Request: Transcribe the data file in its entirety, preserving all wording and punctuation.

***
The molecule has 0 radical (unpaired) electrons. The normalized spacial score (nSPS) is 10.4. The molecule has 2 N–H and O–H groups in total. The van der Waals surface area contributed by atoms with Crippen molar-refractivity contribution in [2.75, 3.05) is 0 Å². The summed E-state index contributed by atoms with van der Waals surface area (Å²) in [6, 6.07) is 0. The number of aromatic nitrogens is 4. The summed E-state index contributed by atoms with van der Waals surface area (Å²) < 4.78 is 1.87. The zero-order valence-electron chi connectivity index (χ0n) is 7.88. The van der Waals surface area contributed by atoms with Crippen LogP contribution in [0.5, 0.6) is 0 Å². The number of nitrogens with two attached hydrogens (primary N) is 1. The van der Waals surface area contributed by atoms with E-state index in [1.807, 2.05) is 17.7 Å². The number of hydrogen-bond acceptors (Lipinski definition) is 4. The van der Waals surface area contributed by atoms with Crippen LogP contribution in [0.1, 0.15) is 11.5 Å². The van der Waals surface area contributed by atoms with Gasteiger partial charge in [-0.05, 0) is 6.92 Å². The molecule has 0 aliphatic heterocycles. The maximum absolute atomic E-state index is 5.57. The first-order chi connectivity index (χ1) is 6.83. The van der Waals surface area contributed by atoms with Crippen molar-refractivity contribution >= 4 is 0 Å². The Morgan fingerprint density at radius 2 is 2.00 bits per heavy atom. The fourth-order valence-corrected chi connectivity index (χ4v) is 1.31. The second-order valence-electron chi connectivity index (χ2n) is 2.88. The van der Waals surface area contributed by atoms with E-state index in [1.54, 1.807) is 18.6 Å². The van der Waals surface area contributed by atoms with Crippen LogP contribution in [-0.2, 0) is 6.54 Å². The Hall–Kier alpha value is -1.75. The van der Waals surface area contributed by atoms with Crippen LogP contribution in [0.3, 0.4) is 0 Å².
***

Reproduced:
The molecule has 0 radical (unpaired) electrons. The normalized spacial score (nSPS) is 10.4. The molecule has 2 N–H and O–H groups in total. The van der Waals surface area contributed by atoms with Crippen molar-refractivity contribution in [2.75, 3.05) is 0 Å². The summed E-state index contributed by atoms with van der Waals surface area (Å²) in [6, 6.07) is 0. The number of aromatic nitrogens is 4. The summed E-state index contributed by atoms with van der Waals surface area (Å²) < 4.78 is 1.87. The zero-order valence-electron chi connectivity index (χ0n) is 7.88. The van der Waals surface area contributed by atoms with Crippen LogP contribution in [0.5, 0.6) is 0 Å². The number of nitrogens with two attached hydrogens (primary N) is 1. The van der Waals surface area contributed by atoms with E-state index in [1.807, 2.05) is 17.7 Å². The number of hydrogen-bond acceptors (Lipinski definition) is 4. The van der Waals surface area contributed by atoms with Crippen LogP contribution in [0.1, 0.15) is 11.5 Å². The van der Waals surface area contributed by atoms with Gasteiger partial charge in [-0.05, 0) is 6.92 Å². The molecule has 0 aliphatic heterocycles. The maximum absolute atomic E-state index is 5.57. The first-order chi connectivity index (χ1) is 6.83. The van der Waals surface area contributed by atoms with Crippen molar-refractivity contribution >= 4 is 0 Å². The Morgan fingerprint density at radius 2 is 2.00 bits per heavy atom. The fourth-order valence-corrected chi connectivity index (χ4v) is 1.31. The second-order valence-electron chi connectivity index (χ2n) is 2.88. The van der Waals surface area contributed by atoms with E-state index in [1.54, 1.807) is 18.6 Å². The van der Waals surface area contributed by atoms with Crippen LogP contribution in [-0.2, 0) is 6.54 Å². The Hall–Kier alpha value is -1.75. The van der Waals surface area contributed by atoms with Crippen LogP contribution in [0.3, 0.4) is 0 Å².